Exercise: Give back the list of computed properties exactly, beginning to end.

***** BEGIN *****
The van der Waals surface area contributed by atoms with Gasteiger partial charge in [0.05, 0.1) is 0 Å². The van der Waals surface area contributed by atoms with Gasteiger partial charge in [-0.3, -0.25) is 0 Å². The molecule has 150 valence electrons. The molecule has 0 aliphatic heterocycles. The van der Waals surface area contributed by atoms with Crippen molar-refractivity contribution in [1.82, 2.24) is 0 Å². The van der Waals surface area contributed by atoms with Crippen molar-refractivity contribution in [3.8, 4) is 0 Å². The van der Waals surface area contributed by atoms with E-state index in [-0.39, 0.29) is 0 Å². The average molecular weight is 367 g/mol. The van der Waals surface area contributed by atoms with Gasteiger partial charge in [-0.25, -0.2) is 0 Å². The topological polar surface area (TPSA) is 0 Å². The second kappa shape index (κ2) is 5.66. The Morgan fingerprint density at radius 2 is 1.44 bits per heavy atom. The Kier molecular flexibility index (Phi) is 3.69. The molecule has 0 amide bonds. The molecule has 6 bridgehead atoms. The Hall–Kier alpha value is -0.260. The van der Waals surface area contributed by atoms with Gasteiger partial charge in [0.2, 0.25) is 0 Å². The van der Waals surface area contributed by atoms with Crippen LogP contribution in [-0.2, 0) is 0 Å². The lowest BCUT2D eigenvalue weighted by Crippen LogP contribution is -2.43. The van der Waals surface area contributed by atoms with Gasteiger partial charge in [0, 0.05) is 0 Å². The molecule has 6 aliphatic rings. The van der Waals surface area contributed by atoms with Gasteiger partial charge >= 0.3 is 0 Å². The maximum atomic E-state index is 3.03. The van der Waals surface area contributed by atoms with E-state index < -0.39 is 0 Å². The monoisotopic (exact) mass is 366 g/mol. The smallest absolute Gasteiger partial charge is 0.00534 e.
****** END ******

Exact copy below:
The van der Waals surface area contributed by atoms with Gasteiger partial charge in [0.05, 0.1) is 0 Å². The van der Waals surface area contributed by atoms with Gasteiger partial charge in [-0.3, -0.25) is 0 Å². The molecule has 150 valence electrons. The molecule has 0 aliphatic heterocycles. The van der Waals surface area contributed by atoms with Crippen molar-refractivity contribution in [1.82, 2.24) is 0 Å². The van der Waals surface area contributed by atoms with Crippen molar-refractivity contribution in [3.8, 4) is 0 Å². The van der Waals surface area contributed by atoms with E-state index in [-0.39, 0.29) is 0 Å². The average molecular weight is 367 g/mol. The van der Waals surface area contributed by atoms with Gasteiger partial charge in [-0.25, -0.2) is 0 Å². The topological polar surface area (TPSA) is 0 Å². The second kappa shape index (κ2) is 5.66. The Morgan fingerprint density at radius 2 is 1.44 bits per heavy atom. The Kier molecular flexibility index (Phi) is 3.69. The molecule has 0 amide bonds. The molecule has 6 bridgehead atoms. The Hall–Kier alpha value is -0.260. The van der Waals surface area contributed by atoms with Gasteiger partial charge in [0.2, 0.25) is 0 Å². The van der Waals surface area contributed by atoms with Crippen LogP contribution in [-0.2, 0) is 0 Å². The lowest BCUT2D eigenvalue weighted by Crippen LogP contribution is -2.43. The van der Waals surface area contributed by atoms with Gasteiger partial charge in [0, 0.05) is 0 Å². The molecule has 6 aliphatic rings. The van der Waals surface area contributed by atoms with Gasteiger partial charge >= 0.3 is 0 Å². The maximum atomic E-state index is 3.03. The van der Waals surface area contributed by atoms with E-state index < -0.39 is 0 Å². The monoisotopic (exact) mass is 366 g/mol. The smallest absolute Gasteiger partial charge is 0.00534 e.